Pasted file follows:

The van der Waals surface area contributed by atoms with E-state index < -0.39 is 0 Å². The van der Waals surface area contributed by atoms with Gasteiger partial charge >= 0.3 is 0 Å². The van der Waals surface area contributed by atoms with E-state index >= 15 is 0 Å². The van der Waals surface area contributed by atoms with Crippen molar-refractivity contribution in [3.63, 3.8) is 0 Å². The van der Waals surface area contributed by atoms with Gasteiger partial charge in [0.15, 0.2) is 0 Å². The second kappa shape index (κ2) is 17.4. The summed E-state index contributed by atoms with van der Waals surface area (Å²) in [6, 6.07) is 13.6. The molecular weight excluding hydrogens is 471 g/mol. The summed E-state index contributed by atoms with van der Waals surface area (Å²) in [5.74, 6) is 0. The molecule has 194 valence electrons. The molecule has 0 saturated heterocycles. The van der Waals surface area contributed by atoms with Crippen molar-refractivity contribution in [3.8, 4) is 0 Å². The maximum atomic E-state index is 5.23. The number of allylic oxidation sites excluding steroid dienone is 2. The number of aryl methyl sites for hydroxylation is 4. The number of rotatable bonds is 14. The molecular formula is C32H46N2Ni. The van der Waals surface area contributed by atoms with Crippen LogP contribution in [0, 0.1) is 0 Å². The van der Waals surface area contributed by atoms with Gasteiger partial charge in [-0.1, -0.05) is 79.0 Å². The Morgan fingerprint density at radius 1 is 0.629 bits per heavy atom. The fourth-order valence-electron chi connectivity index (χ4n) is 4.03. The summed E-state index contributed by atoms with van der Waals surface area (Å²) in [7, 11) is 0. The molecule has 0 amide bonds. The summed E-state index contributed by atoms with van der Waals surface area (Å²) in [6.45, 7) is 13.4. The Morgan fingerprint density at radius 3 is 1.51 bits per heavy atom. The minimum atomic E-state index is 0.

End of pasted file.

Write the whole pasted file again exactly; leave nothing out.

The van der Waals surface area contributed by atoms with E-state index < -0.39 is 0 Å². The van der Waals surface area contributed by atoms with Gasteiger partial charge >= 0.3 is 0 Å². The van der Waals surface area contributed by atoms with E-state index >= 15 is 0 Å². The van der Waals surface area contributed by atoms with Crippen molar-refractivity contribution in [3.63, 3.8) is 0 Å². The van der Waals surface area contributed by atoms with Gasteiger partial charge in [0.15, 0.2) is 0 Å². The second kappa shape index (κ2) is 17.4. The summed E-state index contributed by atoms with van der Waals surface area (Å²) in [6, 6.07) is 13.6. The molecular weight excluding hydrogens is 471 g/mol. The summed E-state index contributed by atoms with van der Waals surface area (Å²) in [5.74, 6) is 0. The molecule has 194 valence electrons. The molecule has 0 saturated heterocycles. The van der Waals surface area contributed by atoms with Crippen molar-refractivity contribution in [3.8, 4) is 0 Å². The maximum atomic E-state index is 5.23. The number of allylic oxidation sites excluding steroid dienone is 2. The number of aryl methyl sites for hydroxylation is 4. The number of rotatable bonds is 14. The molecular formula is C32H46N2Ni. The van der Waals surface area contributed by atoms with Crippen LogP contribution in [0, 0.1) is 0 Å². The van der Waals surface area contributed by atoms with Gasteiger partial charge in [-0.1, -0.05) is 79.0 Å². The Morgan fingerprint density at radius 1 is 0.629 bits per heavy atom. The fourth-order valence-electron chi connectivity index (χ4n) is 4.03. The summed E-state index contributed by atoms with van der Waals surface area (Å²) in [7, 11) is 0. The molecule has 0 amide bonds. The summed E-state index contributed by atoms with van der Waals surface area (Å²) in [6.45, 7) is 13.4. The Morgan fingerprint density at radius 3 is 1.51 bits per heavy atom. The minimum atomic E-state index is 0.